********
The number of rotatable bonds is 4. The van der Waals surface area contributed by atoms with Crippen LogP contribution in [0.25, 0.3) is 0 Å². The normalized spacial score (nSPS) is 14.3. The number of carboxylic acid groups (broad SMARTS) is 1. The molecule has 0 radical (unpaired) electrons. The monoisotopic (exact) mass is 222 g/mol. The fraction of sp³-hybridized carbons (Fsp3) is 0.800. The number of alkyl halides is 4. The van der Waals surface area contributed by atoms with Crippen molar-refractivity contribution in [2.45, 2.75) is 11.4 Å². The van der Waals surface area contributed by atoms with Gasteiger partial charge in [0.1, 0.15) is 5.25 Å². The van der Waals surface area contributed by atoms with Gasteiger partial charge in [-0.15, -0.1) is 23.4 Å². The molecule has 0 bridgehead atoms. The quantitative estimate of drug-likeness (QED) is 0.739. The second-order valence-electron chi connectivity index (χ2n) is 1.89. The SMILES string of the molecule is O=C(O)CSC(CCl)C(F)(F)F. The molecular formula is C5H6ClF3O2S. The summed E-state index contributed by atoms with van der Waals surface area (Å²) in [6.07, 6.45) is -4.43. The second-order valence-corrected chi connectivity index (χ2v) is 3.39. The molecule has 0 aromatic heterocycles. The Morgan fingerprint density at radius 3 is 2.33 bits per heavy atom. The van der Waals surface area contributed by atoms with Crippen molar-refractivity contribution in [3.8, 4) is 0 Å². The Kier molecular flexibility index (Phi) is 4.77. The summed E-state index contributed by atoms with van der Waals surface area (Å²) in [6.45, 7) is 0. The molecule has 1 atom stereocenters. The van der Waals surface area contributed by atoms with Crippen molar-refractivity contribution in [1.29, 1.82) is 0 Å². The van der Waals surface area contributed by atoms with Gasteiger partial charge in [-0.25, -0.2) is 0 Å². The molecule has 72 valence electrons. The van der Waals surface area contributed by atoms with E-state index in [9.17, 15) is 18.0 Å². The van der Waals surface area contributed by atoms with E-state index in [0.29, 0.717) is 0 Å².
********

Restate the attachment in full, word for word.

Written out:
The number of rotatable bonds is 4. The van der Waals surface area contributed by atoms with Crippen LogP contribution in [0.25, 0.3) is 0 Å². The normalized spacial score (nSPS) is 14.3. The number of carboxylic acid groups (broad SMARTS) is 1. The molecule has 0 radical (unpaired) electrons. The monoisotopic (exact) mass is 222 g/mol. The fraction of sp³-hybridized carbons (Fsp3) is 0.800. The number of alkyl halides is 4. The van der Waals surface area contributed by atoms with Crippen molar-refractivity contribution in [2.45, 2.75) is 11.4 Å². The van der Waals surface area contributed by atoms with Gasteiger partial charge in [0.1, 0.15) is 5.25 Å². The van der Waals surface area contributed by atoms with Gasteiger partial charge in [-0.15, -0.1) is 23.4 Å². The molecule has 0 bridgehead atoms. The quantitative estimate of drug-likeness (QED) is 0.739. The second-order valence-electron chi connectivity index (χ2n) is 1.89. The SMILES string of the molecule is O=C(O)CSC(CCl)C(F)(F)F. The molecular formula is C5H6ClF3O2S. The summed E-state index contributed by atoms with van der Waals surface area (Å²) in [6.07, 6.45) is -4.43. The second-order valence-corrected chi connectivity index (χ2v) is 3.39. The molecule has 0 aromatic heterocycles. The Morgan fingerprint density at radius 3 is 2.33 bits per heavy atom. The van der Waals surface area contributed by atoms with Crippen molar-refractivity contribution in [3.8, 4) is 0 Å². The Kier molecular flexibility index (Phi) is 4.77. The summed E-state index contributed by atoms with van der Waals surface area (Å²) in [6.45, 7) is 0. The molecule has 1 atom stereocenters. The van der Waals surface area contributed by atoms with Crippen molar-refractivity contribution in [1.29, 1.82) is 0 Å². The van der Waals surface area contributed by atoms with Gasteiger partial charge in [-0.25, -0.2) is 0 Å². The molecule has 72 valence electrons. The van der Waals surface area contributed by atoms with E-state index in [9.17, 15) is 18.0 Å². The van der Waals surface area contributed by atoms with E-state index in [0.29, 0.717) is 0 Å².